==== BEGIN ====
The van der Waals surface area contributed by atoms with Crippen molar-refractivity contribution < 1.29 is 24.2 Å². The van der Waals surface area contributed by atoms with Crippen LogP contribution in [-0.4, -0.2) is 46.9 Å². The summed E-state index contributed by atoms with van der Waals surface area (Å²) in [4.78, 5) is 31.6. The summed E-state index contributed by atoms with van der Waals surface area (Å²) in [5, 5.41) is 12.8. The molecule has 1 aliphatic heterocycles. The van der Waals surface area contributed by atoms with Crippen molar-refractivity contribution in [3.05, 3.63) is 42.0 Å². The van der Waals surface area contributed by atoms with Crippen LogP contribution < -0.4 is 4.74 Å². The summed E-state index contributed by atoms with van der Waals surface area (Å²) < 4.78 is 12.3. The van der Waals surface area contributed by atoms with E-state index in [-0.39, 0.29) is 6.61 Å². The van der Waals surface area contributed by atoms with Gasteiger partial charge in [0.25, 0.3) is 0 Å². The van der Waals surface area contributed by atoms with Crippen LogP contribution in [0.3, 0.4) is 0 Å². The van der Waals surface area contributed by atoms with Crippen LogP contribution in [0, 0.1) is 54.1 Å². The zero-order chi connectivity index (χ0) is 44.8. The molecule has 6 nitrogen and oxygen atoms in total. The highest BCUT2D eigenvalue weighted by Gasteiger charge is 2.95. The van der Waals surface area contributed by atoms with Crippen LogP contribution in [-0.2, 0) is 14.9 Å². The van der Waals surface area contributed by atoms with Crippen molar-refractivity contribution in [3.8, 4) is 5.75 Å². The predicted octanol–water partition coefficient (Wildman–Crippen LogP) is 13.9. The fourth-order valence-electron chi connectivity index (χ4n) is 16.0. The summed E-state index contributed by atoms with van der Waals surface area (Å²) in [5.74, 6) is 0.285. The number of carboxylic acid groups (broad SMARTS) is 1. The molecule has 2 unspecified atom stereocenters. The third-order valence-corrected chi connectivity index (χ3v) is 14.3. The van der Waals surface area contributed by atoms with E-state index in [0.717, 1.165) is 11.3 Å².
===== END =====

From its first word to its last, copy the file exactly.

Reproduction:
The van der Waals surface area contributed by atoms with Crippen molar-refractivity contribution < 1.29 is 24.2 Å². The van der Waals surface area contributed by atoms with Crippen LogP contribution in [-0.4, -0.2) is 46.9 Å². The summed E-state index contributed by atoms with van der Waals surface area (Å²) in [4.78, 5) is 31.6. The summed E-state index contributed by atoms with van der Waals surface area (Å²) in [5, 5.41) is 12.8. The molecule has 1 aliphatic heterocycles. The van der Waals surface area contributed by atoms with Crippen molar-refractivity contribution in [3.05, 3.63) is 42.0 Å². The van der Waals surface area contributed by atoms with Crippen LogP contribution < -0.4 is 4.74 Å². The summed E-state index contributed by atoms with van der Waals surface area (Å²) < 4.78 is 12.3. The van der Waals surface area contributed by atoms with E-state index in [-0.39, 0.29) is 6.61 Å². The van der Waals surface area contributed by atoms with Gasteiger partial charge in [0.25, 0.3) is 0 Å². The van der Waals surface area contributed by atoms with Crippen LogP contribution in [0.3, 0.4) is 0 Å². The van der Waals surface area contributed by atoms with Crippen LogP contribution in [0, 0.1) is 54.1 Å². The zero-order chi connectivity index (χ0) is 44.8. The molecule has 6 nitrogen and oxygen atoms in total. The highest BCUT2D eigenvalue weighted by Gasteiger charge is 2.95. The van der Waals surface area contributed by atoms with Crippen LogP contribution in [-0.2, 0) is 14.9 Å². The van der Waals surface area contributed by atoms with Crippen molar-refractivity contribution in [3.8, 4) is 5.75 Å². The predicted octanol–water partition coefficient (Wildman–Crippen LogP) is 13.9. The fourth-order valence-electron chi connectivity index (χ4n) is 16.0. The summed E-state index contributed by atoms with van der Waals surface area (Å²) in [5.74, 6) is 0.285. The number of carboxylic acid groups (broad SMARTS) is 1. The molecule has 2 unspecified atom stereocenters. The third-order valence-corrected chi connectivity index (χ3v) is 14.3. The van der Waals surface area contributed by atoms with E-state index in [0.717, 1.165) is 11.3 Å².